Michael Martin of Mariposa, director of the Merced River Conservation Committee, urged steps aimed at enhancing agriculture and the ecosystem. They include water efficiency on farms and “conjunctive use” of rivers and groundwater.
“Science has found that a healthy river needs more water,” Martin said. “We have to work together to find solutions to better manage the water we have.”
But even Upton acknowledged that environmental groups are unlikely to budge from the idea of restoring salmon runs. And proposals for a new dam at Temperance Flat above Millerton Lake to store more San Joaquin River water for dry years seems to run counter to American Rivers’ aspirations.
Indeed, American Rivers is urging supporters to lobby the State Water Resources Control Board “to increase the water flows in the San Joaquin to keep it healthy.”
“California’s ongoing drought places additional stress on the river and its communities, but we must not allow the drought to force rash decisions – such as cutting environmental protections or building expensive new dams at taxpayer expense – that will harm the river, fish, wildlife and communities for years to come,” the report states.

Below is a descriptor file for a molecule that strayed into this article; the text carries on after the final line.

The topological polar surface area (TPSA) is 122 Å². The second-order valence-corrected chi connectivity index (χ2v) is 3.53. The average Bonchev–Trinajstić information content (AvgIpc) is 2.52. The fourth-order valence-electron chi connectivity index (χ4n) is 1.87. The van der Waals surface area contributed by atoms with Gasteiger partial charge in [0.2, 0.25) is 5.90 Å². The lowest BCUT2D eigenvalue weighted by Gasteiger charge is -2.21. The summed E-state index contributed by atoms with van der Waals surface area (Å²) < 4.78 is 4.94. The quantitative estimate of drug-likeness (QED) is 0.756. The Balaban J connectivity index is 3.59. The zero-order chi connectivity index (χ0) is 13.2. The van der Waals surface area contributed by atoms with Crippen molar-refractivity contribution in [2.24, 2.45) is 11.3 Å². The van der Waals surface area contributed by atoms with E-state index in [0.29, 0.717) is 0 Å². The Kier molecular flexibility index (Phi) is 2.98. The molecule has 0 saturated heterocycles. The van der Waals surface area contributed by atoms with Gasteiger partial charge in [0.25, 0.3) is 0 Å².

Upton said depriving agriculture of surface water from the river, however, is counterproductive to the health of Valley communities and farms that must rely on water pumped from the ground when water allocations are cut.
“We need groundwater restoration to save the aquifers; that’s something that has to be done. We cannot keep going overpumping the ground water,” Upton said. “But this isn’t going to work if the state and federal agencies keep taking surface water away.”
Endangered rivers, 2016
1. Apalachicola, Chattahoochee and Flint river system in Georgia, Alabama and Florida, under heavy demand for cities, farms, recreation and other uses
2. San Joaquin River and three main tributaries – Stanislaus, Tuolumne and Merced – because of excessive diversions
3. Susquehanna River in Pennsylvania and Maryland, dam operations and water quality
4. Smith River in Montana, proposed copper mining
5. Green-Duwamish River in Washington, floodplain management and pollution
6. Pee Dee River in Virginia and Carolinas, hydropower
7. Russell Fork River in Virginia and Kentucky, coal mining
8. Merrimack River in New Hampshire and Massachusetts, polluted runoff
9. St. Lawrence River in New York, hydropower
10. Pascagoula River in Mississippi, proposed dams
Source: American Rivers